Faith and Fashion

December 26, 2006
Posted by Jay Livingston

Christmas in the Northeast was a warm one. Brad Wright describes the sartorial adjustments his six-year-old made at Christmas eve services (baring midriff, rolling up pantlegs and shirtsleeves). Dress codes were apparently not enforced.

Sunday evening here in New York, at a local Catholic church’s Christmas eve family mass, the father of one of the little girls in the children’s choir sat in the front pew wearing jeans and a mustard-colored sweatshirt. A few men wore neckties; most didn't. Some women were in their holiday outfits, but some others wore sneakers. I was reminded of a couple I know who exemplify the American success story, raised in a Catholic working class home but now quite successful. Somewhere along the way, she changed the family’s affiliation to the Episcopal church because the people at the Catholic churches just didn’t seem to care what they wore.

It’s anecdotal evidence of course, but it may be representative. Thirty years ago in Americans Together, a study of a Midwestern town (“Appleton”), French anthropologist HervĂ© Varenne noted the differences in how people dressed for church. The Protestants dressed up. The Catholics offered a much greater variety, from Sunday best to very casual. As I recall, Varenne traced the differences back to the theology of the Reformation, especially (Weber noted this too) insecurity about one's state of salvation. The more individualist Protestant doctrine results in a pressure on members to show outwardly the signs of grace (not that any of the congregants in Appleton nearly a half-millenium after the fact would have put it that way). In Catholicism, your place in the community and in heaven is more secure; you need only to come to church, confess, take communion, etc.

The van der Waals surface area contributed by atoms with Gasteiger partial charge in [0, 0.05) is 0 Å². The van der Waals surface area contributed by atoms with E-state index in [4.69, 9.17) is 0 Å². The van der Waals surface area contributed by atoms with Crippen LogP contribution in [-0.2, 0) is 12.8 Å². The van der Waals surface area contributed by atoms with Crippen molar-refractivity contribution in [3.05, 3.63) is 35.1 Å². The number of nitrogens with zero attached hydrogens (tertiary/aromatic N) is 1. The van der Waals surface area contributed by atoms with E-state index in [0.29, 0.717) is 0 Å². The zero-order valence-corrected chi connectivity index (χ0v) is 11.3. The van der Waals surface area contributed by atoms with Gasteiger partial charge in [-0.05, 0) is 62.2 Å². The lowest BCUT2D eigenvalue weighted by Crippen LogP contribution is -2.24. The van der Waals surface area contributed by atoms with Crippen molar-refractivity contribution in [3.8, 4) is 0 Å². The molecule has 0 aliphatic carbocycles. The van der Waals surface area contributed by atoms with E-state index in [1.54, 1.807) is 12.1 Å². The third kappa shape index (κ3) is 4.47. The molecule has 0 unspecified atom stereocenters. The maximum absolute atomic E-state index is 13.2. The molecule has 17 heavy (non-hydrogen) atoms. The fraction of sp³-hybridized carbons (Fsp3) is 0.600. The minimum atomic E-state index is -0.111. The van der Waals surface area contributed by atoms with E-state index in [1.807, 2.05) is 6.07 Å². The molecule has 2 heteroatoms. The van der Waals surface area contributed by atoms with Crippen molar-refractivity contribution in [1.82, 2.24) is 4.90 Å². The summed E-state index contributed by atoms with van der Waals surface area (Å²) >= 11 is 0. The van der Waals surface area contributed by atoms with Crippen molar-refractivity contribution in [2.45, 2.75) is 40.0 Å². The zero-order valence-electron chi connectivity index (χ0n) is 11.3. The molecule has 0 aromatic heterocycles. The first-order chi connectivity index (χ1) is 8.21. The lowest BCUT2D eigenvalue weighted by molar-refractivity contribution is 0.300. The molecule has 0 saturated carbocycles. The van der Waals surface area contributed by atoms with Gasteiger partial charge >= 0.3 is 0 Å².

(I highly recommend Varenne’s book to anyone interested in American culture. Several chapters, though not the one on Protestants and Catholics, are available online at his website.)

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